I got some questions about why and how of the “Disable extra compatibility logic?” option, here’s some more info copy/pasted from my answer on the WordPress support forum:
well, back in the 3.0 days the assumption was that for existing and thus confirmed working installations the compatibility logic brought no advantages and *could* cause regressions, hence compatibility was disabled for those (there are no complex/ heavy queries in the compatibility code).
this new option gives users of “older installations” the option to enable compatibility anyway, but as it is only useful in case of problems, I would advice to keep it off unless something is broken and only then to enable it to see if is automatically fixes the issue 🙂
Autoptimize can help improve your site’s performance, but in some cases after installing and activating you might encounter issues with your site. Although frustrating and maybe even scary, these problems can generally be easily resolved by re-configuring Autoptimize and I’ll be happy to share how you can do that.
First off: if the problem is limited to just one (or two) page(s), go to that page’s edit screen and in the “Autoptimize this page” metabox simply disable “optimize this page” and forget about it (or if you want to be more specific you candisable just “optimize JS” or “optimize CSS” or “lazyload images” or …).
If the problem is more widespread, then try to identify what is breaking things by just disabling CSS or JS or HTML or Image optimization (incl. lazyload). Keep in mind you might have to clear your page cache after a configuration change (depending on your setup this might be a page caching plugin or on the server or at host level or at a 3rd party such as Sucuri or Cloudflare).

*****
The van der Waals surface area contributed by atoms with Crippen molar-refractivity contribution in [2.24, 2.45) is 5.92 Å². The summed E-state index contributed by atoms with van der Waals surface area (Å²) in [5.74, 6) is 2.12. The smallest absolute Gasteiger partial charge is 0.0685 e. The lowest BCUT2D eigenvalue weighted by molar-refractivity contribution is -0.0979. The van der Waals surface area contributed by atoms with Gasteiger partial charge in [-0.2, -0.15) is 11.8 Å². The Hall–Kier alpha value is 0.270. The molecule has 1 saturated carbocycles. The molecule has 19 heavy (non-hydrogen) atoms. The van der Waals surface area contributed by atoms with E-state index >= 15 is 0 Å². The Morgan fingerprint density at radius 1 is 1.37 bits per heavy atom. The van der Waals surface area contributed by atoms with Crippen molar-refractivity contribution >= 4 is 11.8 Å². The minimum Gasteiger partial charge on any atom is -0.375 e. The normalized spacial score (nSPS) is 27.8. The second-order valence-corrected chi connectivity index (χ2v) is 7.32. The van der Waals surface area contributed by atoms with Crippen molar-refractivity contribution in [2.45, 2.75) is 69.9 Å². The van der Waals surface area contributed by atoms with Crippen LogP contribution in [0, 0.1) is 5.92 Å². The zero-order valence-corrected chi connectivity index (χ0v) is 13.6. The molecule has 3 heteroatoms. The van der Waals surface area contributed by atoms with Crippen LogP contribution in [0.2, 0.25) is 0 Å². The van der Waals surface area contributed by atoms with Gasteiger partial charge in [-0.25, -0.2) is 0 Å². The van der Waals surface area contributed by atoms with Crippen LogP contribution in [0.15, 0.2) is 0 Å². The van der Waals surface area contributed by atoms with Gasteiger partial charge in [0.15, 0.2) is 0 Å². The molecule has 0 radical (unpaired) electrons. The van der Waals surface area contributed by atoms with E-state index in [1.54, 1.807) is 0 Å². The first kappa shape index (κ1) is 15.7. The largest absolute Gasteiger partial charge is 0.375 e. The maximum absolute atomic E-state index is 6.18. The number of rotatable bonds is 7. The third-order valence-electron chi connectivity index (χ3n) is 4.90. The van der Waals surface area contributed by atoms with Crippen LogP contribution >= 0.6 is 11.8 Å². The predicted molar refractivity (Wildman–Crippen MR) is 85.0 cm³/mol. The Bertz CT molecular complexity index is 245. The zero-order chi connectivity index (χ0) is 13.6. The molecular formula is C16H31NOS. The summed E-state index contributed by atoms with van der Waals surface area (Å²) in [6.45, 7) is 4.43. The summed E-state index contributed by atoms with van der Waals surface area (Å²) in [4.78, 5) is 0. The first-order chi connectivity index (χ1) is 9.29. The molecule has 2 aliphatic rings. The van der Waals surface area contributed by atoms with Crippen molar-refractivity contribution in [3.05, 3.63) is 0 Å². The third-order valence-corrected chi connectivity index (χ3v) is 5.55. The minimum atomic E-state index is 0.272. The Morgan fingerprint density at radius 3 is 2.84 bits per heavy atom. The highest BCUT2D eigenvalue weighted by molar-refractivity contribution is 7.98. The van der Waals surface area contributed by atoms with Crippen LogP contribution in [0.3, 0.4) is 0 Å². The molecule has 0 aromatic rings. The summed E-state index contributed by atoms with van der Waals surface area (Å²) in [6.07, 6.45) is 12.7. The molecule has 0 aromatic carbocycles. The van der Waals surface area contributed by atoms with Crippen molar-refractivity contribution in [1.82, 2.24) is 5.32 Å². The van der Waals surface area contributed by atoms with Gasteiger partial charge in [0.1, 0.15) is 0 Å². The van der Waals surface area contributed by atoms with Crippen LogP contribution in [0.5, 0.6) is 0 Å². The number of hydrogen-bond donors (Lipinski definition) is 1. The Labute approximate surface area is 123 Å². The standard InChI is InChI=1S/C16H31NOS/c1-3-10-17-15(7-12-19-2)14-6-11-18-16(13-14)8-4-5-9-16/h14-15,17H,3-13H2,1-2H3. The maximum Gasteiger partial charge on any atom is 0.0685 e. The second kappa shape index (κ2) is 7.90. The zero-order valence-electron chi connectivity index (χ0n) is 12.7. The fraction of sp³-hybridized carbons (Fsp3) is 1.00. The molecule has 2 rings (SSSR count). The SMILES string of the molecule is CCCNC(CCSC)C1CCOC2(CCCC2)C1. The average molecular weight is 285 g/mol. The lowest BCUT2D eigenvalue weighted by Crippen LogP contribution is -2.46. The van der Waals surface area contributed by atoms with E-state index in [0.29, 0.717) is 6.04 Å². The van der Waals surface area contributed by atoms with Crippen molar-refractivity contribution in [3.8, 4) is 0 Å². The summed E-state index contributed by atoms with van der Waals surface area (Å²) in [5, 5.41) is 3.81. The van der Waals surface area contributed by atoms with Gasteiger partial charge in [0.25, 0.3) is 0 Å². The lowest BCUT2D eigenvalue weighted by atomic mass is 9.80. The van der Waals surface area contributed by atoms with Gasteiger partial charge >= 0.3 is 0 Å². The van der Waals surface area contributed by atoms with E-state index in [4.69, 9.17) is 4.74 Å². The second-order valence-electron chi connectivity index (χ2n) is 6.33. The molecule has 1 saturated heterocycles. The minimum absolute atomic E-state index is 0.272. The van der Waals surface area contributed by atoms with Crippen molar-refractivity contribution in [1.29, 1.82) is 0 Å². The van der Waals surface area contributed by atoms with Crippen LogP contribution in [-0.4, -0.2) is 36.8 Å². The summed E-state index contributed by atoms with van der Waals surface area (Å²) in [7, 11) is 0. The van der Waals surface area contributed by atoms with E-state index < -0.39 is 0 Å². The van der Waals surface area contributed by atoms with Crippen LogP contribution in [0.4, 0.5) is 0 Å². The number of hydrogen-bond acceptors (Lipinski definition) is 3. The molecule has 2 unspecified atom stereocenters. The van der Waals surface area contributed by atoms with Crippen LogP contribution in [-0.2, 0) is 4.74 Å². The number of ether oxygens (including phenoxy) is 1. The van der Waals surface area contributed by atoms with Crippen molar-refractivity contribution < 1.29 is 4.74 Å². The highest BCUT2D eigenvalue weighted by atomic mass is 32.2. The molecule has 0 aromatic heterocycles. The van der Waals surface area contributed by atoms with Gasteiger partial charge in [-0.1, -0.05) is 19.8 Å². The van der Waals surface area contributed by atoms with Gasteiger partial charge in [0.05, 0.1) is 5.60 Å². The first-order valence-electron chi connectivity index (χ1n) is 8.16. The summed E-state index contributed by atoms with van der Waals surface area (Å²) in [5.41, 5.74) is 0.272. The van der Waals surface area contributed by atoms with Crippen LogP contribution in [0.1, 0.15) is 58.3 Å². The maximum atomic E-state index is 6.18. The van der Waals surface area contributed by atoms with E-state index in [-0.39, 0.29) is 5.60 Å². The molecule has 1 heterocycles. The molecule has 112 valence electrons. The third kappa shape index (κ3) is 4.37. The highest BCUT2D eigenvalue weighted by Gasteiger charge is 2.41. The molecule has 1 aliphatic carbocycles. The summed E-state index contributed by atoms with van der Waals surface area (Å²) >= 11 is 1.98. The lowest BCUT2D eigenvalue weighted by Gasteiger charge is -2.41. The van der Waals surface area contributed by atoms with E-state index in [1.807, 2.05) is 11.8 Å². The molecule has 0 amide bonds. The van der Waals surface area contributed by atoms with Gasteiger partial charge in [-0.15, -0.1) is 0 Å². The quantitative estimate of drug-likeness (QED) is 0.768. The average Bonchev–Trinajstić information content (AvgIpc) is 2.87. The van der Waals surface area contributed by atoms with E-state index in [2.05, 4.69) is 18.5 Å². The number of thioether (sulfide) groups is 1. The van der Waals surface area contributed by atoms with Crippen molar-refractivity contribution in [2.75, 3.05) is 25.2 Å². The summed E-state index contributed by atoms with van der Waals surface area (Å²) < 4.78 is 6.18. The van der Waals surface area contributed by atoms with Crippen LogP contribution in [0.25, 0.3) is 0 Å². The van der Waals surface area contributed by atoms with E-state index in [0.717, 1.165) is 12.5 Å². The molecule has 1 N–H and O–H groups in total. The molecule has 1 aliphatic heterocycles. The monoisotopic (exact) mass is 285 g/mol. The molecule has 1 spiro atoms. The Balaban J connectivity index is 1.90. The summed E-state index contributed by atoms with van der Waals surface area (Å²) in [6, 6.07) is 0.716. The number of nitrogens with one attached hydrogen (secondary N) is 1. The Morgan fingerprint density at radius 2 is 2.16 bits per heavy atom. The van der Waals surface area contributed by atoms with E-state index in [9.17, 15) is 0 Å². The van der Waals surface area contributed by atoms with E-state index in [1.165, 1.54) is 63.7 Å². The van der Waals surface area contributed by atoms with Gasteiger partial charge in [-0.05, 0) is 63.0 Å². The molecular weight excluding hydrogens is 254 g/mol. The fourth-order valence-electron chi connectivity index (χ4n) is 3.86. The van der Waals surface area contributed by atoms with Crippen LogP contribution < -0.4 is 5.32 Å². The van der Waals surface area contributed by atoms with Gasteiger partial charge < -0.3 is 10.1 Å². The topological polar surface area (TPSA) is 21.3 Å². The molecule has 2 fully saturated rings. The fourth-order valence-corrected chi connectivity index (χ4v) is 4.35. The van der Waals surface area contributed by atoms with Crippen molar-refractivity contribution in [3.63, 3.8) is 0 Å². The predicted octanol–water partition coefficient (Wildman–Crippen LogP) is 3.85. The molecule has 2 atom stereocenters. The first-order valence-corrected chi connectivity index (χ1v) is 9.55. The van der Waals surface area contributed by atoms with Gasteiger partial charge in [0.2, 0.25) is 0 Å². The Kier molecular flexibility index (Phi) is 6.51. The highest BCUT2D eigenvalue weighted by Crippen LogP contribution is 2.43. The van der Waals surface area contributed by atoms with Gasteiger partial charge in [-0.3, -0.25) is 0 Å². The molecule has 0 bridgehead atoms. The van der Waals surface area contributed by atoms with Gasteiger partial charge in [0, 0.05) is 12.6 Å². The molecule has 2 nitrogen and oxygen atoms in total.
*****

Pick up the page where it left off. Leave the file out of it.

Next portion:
If the problem goes away by disabling CSS optimization, reactivate it and
If “aggregate CSS” and “also aggregate Inline CSS” are on, first try disabling “also aggregate inline CSS” and if still broken try also disabling “aggregate CSS”
Try adding wp-content/themes to exclude the theme CSS from being optimized
Try adding wp-content/plugins to exclude all plugins CSS from being optimized, if that works you can try narrowing it down further by excluding specific plugins e.g. wp-content/plugins/elementor
If the problem goes away by disabling JS optimization, reactivate it and
If you see “jQuery is not defined“-errors on the browser console, make sure wp-includes/js/jquery/jquery.min.js is not aggregated (add it to the JS optimization exclusion field) or asynced/ deferred in any way.
If “aggregate JS” is active, try switching to “don’t aggregate but defer”, optionally with “also defer inline JS” on as well (in which case you can likely remove at least the default exclusions).
Try adding wp-content/themes to exclude the theme JS from being optimized
Try adding wp-content/plugins to exclude all plugins JS from being optimized, if that works you can try narrowing it down further by excluding specific plugins e.g. wp-content/plugins/elementor (example in screenshot above: koko to exclude all Koko Analytics JS)
Image optimization or lazyload issues can be fixed by excluding the image(s) from those optimizations by either excluding (part) of the image path (e.g. wp-content/uploads/2022/10/whatever.jpg) or if the <img tag has a e.g. class attribute excluding by class-name (e.g. img-fancybox-hidden).
If the problem is with HTML minification, just keep that off, it’s not very important. Obviously, if you have some of the options on the “Extra” tab active, try deactivating them one by one.